Something about its being YA month makes me want to go around saying things like, “To the exTREEEEEEEEME!” One of the great things about YA novels is how everything is so over the top, and it’s totally okay, because remember when you were a kid and everything was over the top? So many things seemed like either the best or the worst thing that had ever happened to you.

It makes sense then, that for characters in YA novels, everything really is either the best or worst thing that happens to them. Avi’s Crispin: The Cross of Lead is about a 14th century boy who, until just before the first page of the novel, has lived as a nameless serf his whole life. Teenage drama or no, this puts my childhood issues into real perspective. His mother, Asta, simply called him, “Son,” so the villagers call him “Asta’s Son.” He does not know his name is Crispin. He has no concept of himself as an independent entity; he only understands his existence as it relates to his feudal lord, Lord Furnival, and how he belongs to Lord Furnival. After Crispin’s mother dies, he suddenly finds himself falsely accused of theft and declared a wolf’s head, meaning that he is less than human and subject to death at the hands of anyone who can catch him. But of course, no one’s going to catch him just yet, or CCOL would be an even shorter book than it already is. Crispin needs to find out why he’s being hunted, and in doing so, discover his self-sovereignty.

I first encountered Avi in fifth grade, when I read and re-read, and lent to any of my friends who I thought would read it, The True Confessions of Charlotte Doyle. Dude has been around a long time, and I can see why: he has the ability to create an urgency in his plotting that’s very appealing to young readers (and to older readers burned out after a period of more serious fare). Crispin is not quite as interesting a character as Charlotte Doyle is (and yes, I remember the book very well). But while I was reading, I noted that the book felt very much like a prologue to something more, and I found upon finishing that there is in fact at least a second Crispin book. I wonder if this book would have worked better as a prequel, published after a few mid-story books had already come out. Though I enjoyed it, it didn’t have as much… savor as I’d been hoping for, but I can’t count this as a detractor, I suppose. I got the impression that it was intended for the younger end of the YA range. This impression was confirmed when I saw that there was a glossary at the back of the book. Remember glossaries?! Although if you don’t know what a “kirtle” is, you have been reading Entirely the Wrong Kind of Books.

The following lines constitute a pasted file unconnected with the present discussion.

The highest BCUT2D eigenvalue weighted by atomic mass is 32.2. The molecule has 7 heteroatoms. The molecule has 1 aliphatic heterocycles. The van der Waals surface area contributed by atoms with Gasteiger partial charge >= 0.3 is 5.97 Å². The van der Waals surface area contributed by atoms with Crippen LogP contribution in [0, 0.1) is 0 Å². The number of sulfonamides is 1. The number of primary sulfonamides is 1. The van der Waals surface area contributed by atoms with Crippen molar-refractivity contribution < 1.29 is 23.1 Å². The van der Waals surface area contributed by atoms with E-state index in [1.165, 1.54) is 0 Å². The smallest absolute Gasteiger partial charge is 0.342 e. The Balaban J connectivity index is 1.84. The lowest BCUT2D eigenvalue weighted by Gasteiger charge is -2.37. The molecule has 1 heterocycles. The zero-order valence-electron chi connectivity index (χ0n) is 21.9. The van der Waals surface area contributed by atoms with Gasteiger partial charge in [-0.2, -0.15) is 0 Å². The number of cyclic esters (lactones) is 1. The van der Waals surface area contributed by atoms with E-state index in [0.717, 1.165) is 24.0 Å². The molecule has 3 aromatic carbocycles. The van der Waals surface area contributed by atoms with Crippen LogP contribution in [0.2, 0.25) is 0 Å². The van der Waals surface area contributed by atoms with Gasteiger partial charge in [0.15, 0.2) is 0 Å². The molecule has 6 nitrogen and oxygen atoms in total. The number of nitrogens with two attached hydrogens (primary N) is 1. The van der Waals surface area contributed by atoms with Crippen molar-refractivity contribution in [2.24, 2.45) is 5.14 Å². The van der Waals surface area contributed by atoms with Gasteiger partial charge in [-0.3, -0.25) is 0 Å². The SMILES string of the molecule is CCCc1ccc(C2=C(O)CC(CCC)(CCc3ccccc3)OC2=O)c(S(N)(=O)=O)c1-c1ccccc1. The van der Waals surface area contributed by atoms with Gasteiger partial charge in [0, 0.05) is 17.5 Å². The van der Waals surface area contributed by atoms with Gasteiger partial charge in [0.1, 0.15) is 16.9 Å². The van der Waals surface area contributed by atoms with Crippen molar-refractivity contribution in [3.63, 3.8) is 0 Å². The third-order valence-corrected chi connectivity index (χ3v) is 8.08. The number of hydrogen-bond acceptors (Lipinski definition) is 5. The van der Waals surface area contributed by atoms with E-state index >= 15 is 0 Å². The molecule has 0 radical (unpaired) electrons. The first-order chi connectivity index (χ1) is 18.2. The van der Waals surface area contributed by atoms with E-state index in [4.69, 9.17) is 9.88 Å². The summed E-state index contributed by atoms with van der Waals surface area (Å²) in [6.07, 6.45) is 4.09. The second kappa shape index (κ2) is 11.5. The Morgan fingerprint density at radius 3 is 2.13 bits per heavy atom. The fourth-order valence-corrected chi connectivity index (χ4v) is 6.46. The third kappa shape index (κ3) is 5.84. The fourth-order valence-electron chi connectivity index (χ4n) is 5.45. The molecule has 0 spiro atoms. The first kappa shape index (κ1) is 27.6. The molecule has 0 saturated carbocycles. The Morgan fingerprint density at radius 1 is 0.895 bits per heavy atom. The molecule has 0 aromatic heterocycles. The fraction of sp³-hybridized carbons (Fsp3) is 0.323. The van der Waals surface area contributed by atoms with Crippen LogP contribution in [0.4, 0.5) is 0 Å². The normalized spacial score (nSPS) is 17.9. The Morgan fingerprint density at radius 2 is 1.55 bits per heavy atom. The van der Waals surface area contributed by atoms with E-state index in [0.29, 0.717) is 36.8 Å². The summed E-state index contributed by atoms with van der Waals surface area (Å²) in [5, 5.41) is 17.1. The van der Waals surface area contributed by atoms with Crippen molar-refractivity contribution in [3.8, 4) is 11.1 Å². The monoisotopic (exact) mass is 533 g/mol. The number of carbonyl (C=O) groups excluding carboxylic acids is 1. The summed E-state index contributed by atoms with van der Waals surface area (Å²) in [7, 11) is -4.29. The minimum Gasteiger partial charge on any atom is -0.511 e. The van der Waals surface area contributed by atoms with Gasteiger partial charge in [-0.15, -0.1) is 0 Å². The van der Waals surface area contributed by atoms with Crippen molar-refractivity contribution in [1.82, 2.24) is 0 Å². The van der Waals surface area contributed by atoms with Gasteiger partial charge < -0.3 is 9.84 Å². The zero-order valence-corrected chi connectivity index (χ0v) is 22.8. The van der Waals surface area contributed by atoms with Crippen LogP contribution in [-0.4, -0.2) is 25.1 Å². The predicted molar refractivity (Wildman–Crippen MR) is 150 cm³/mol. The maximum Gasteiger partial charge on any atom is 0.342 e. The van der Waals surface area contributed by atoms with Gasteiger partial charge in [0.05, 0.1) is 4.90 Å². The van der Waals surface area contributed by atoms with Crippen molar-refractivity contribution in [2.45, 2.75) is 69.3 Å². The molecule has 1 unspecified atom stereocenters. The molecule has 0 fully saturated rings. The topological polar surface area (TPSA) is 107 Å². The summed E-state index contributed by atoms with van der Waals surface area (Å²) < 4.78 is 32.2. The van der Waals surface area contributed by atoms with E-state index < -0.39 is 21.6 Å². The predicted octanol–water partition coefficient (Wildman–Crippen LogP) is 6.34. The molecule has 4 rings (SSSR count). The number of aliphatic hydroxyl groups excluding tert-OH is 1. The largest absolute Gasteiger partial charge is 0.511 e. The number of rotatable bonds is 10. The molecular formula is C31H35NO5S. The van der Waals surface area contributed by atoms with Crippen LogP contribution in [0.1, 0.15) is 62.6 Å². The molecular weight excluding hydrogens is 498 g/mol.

Much more interesting, and in keeping with the drama of teenage-dom, was Justine Larbalestier’s** Liar, which came to me recommended by my good buddy, Cheezy,* a children’s librarian. Cheezy said Liar “blew her mind.”  Liar is a difficult book to describe without spoilers. It’s really essential to the reading experience that you know as little about it as possible aside from a few basic facts: Micah, our narrator, is a teenage girl living in NYC. Her “secret” boyfriend has just been found dead in Central Park. He was her only real friend, considering that Micah is something of a misfit at school. At the very beginning of the book, Micah informs us that she is a near compulsive liar, but that she will tell us nothing but the truth. The book is interesting in that it leaves the reader to determine whether Micah has mostly kept her promise or not. Some of what Micah tells us would be quite a stretch were we to believe her. It’s a testament to Larbalestier’s skill that even when Micah presented certain unbelievable details, the book itself somehow held its credibility. It can be interpreted in a few different ways. Though I’m not quite sure yet whether the book works, exactly, and I wouldn’t say it blew my mind,  I’ll be thinking about it for a while, which is a high compliment from me. It has something.

*Cheezy is a nickname. Bestowed upon her by me.
**Interestingly, Larbalestier is married to Scott Westerfeld, another YA novelist I’ve enjoyed.



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